Gastrointestinal helminths of wild Humboldt penguins Spheniscus humboldti (Meyen, 1834) from the south-central coast of Chile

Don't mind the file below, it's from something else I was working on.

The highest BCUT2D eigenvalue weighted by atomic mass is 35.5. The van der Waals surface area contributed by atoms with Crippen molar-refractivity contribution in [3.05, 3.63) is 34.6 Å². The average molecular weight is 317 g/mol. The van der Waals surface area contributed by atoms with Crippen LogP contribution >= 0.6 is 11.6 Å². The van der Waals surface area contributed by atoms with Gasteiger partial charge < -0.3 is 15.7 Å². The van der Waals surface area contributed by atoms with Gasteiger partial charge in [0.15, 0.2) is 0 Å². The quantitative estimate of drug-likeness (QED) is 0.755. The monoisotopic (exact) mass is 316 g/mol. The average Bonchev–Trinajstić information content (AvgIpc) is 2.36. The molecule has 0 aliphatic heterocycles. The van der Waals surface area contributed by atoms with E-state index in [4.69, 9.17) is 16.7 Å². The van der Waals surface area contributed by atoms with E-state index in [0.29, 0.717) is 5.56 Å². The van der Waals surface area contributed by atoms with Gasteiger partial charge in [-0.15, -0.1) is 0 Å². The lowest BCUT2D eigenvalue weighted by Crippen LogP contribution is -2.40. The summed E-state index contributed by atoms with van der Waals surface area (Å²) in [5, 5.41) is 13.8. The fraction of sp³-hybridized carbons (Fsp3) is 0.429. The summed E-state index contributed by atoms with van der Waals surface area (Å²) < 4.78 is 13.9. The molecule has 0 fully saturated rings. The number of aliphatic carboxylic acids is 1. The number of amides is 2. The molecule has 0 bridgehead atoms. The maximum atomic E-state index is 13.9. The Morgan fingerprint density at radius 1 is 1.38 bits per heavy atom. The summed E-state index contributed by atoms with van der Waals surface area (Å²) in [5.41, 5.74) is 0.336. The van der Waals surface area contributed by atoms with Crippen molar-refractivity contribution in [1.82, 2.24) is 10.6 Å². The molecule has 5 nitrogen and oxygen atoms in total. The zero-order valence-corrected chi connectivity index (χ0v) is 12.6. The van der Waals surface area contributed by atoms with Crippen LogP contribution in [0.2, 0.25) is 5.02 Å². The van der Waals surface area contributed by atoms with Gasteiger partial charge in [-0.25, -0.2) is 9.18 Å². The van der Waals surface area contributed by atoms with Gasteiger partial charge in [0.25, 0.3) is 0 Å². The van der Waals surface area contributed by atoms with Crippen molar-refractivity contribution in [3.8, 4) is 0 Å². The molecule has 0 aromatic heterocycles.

The study of parasitism in penguins is relevant because it offers information on the biology and ecology of this host. This study reports the parasitism of 156 specimens of Spheniscus humboldti rescued from beaches of the south-central coast of Chile, between January 2006 and June 2015, describing their potential forms of transmission and pathogenicity. The parasitic infection was determined by coproparasitic methods in live specimens and by necropsy in dead penguins. The gastrointestinal helminths Tetrabothrius eudyptidis (Lönnberg, 1896), Cardiocephaloides physalis (Lutz, 1926), Contracaecum pelagicum (Johnston & Mawson, 1942) and Cosmocephalus obvelatus (Creplin, 1825) were identified by both methods. Parasitism was observed in 29.57% of live specimens and 51.76% of necropsied birds. All the parasites identified corresponded to genera already informed in S. humboldti. The richness of the S. humboldti parasitic fauna was lower than that reported for other species of penguins. The results demonstrate the participation of S. humboldti as a definitive host in the life cycles of the parasites reported in this study. Being S. humboldti a vulnerable species, it is necessary to continue with parasitological studies in this penguin to clarify the role of parasites in the health of these birds.